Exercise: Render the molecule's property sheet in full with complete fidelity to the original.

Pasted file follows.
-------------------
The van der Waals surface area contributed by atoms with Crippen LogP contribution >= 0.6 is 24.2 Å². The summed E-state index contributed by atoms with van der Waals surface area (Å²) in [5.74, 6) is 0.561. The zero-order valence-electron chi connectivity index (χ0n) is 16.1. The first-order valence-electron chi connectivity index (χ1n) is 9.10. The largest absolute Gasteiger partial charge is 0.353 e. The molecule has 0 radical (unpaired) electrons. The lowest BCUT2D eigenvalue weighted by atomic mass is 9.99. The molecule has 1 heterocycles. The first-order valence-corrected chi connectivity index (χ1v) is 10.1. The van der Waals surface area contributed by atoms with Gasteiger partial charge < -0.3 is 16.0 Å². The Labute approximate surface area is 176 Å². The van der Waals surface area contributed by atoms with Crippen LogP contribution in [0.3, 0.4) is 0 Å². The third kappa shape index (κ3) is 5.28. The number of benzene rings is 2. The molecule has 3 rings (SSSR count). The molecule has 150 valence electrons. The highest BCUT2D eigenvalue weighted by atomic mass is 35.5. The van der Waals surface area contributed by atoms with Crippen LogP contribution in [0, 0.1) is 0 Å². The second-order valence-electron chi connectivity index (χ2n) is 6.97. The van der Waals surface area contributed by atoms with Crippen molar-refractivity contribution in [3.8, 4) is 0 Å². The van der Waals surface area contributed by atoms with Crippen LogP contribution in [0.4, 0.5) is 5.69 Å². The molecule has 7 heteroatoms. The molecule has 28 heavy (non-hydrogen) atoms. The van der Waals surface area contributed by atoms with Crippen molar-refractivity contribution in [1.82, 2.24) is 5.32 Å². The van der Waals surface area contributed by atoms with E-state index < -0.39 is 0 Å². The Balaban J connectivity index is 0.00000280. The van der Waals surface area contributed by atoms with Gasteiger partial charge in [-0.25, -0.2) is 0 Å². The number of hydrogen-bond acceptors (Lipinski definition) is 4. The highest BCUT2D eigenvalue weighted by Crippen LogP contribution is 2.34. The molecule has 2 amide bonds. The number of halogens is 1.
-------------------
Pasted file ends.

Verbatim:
The van der Waals surface area contributed by atoms with Crippen LogP contribution >= 0.6 is 24.2 Å². The summed E-state index contributed by atoms with van der Waals surface area (Å²) in [5.74, 6) is 0.561. The zero-order valence-electron chi connectivity index (χ0n) is 16.1. The first-order valence-electron chi connectivity index (χ1n) is 9.10. The largest absolute Gasteiger partial charge is 0.353 e. The molecule has 0 radical (unpaired) electrons. The lowest BCUT2D eigenvalue weighted by atomic mass is 9.99. The molecule has 1 heterocycles. The first-order valence-corrected chi connectivity index (χ1v) is 10.1. The van der Waals surface area contributed by atoms with Gasteiger partial charge < -0.3 is 16.0 Å². The Labute approximate surface area is 176 Å². The van der Waals surface area contributed by atoms with Crippen LogP contribution in [0.3, 0.4) is 0 Å². The third kappa shape index (κ3) is 5.28. The number of benzene rings is 2. The molecule has 3 rings (SSSR count). The molecule has 150 valence electrons. The highest BCUT2D eigenvalue weighted by atomic mass is 35.5. The van der Waals surface area contributed by atoms with Crippen LogP contribution in [0, 0.1) is 0 Å². The second-order valence-electron chi connectivity index (χ2n) is 6.97. The van der Waals surface area contributed by atoms with Crippen molar-refractivity contribution in [3.8, 4) is 0 Å². The van der Waals surface area contributed by atoms with Crippen LogP contribution in [0.4, 0.5) is 5.69 Å². The molecule has 7 heteroatoms. The molecule has 28 heavy (non-hydrogen) atoms. The van der Waals surface area contributed by atoms with Crippen molar-refractivity contribution in [1.82, 2.24) is 5.32 Å². The van der Waals surface area contributed by atoms with E-state index < -0.39 is 0 Å². The Balaban J connectivity index is 0.00000280. The van der Waals surface area contributed by atoms with Gasteiger partial charge in [-0.25, -0.2) is 0 Å². The number of hydrogen-bond acceptors (Lipinski definition) is 4. The highest BCUT2D eigenvalue weighted by Crippen LogP contribution is 2.34. The molecule has 2 amide bonds. The number of halogens is 1.